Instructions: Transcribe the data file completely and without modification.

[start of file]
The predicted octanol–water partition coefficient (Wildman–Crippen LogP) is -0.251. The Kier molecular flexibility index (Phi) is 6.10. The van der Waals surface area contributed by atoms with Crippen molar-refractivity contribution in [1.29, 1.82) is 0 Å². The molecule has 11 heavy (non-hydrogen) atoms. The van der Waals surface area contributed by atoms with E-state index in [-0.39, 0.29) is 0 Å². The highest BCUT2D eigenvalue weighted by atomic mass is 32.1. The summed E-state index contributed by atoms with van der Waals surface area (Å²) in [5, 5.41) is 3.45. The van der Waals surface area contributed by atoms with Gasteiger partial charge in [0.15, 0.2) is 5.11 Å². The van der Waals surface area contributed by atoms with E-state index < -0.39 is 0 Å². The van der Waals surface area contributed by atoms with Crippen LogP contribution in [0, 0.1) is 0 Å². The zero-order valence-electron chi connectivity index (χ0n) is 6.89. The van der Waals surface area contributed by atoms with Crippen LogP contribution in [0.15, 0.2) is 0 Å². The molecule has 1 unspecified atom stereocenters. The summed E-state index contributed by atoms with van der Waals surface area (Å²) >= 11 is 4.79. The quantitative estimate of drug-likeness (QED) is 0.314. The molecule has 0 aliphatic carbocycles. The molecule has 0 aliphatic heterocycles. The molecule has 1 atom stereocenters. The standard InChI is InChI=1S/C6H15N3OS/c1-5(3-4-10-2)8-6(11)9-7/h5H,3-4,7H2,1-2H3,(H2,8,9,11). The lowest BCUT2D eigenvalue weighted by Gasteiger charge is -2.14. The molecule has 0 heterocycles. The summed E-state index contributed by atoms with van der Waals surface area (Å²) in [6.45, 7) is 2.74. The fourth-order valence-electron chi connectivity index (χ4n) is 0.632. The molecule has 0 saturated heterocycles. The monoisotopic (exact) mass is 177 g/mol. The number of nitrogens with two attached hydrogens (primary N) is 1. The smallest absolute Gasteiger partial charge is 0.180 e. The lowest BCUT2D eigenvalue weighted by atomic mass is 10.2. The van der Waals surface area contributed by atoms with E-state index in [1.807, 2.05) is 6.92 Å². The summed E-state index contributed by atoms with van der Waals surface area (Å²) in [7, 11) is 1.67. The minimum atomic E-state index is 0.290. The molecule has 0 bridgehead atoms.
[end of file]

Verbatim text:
The predicted octanol–water partition coefficient (Wildman–Crippen LogP) is -0.251. The Kier molecular flexibility index (Phi) is 6.10. The van der Waals surface area contributed by atoms with Crippen molar-refractivity contribution in [1.29, 1.82) is 0 Å². The molecule has 11 heavy (non-hydrogen) atoms. The van der Waals surface area contributed by atoms with E-state index in [-0.39, 0.29) is 0 Å². The highest BCUT2D eigenvalue weighted by atomic mass is 32.1. The summed E-state index contributed by atoms with van der Waals surface area (Å²) in [5, 5.41) is 3.45. The van der Waals surface area contributed by atoms with Gasteiger partial charge in [0.15, 0.2) is 5.11 Å². The van der Waals surface area contributed by atoms with E-state index < -0.39 is 0 Å². The van der Waals surface area contributed by atoms with Crippen LogP contribution in [0, 0.1) is 0 Å². The zero-order valence-electron chi connectivity index (χ0n) is 6.89. The van der Waals surface area contributed by atoms with Crippen LogP contribution in [0.15, 0.2) is 0 Å². The molecule has 1 unspecified atom stereocenters. The summed E-state index contributed by atoms with van der Waals surface area (Å²) >= 11 is 4.79. The quantitative estimate of drug-likeness (QED) is 0.314. The molecule has 0 aliphatic carbocycles. The molecule has 0 aliphatic heterocycles. The molecule has 1 atom stereocenters. The standard InChI is InChI=1S/C6H15N3OS/c1-5(3-4-10-2)8-6(11)9-7/h5H,3-4,7H2,1-2H3,(H2,8,9,11). The lowest BCUT2D eigenvalue weighted by Gasteiger charge is -2.14. The molecule has 0 heterocycles. The summed E-state index contributed by atoms with van der Waals surface area (Å²) in [6.45, 7) is 2.74. The fourth-order valence-electron chi connectivity index (χ4n) is 0.632. The molecule has 0 saturated heterocycles. The monoisotopic (exact) mass is 177 g/mol. The number of nitrogens with two attached hydrogens (primary N) is 1. The smallest absolute Gasteiger partial charge is 0.180 e. The lowest BCUT2D eigenvalue weighted by atomic mass is 10.2. The van der Waals surface area contributed by atoms with E-state index in [1.807, 2.05) is 6.92 Å². The summed E-state index contributed by atoms with van der Waals surface area (Å²) in [7, 11) is 1.67. The minimum atomic E-state index is 0.290. The molecule has 0 bridgehead atoms.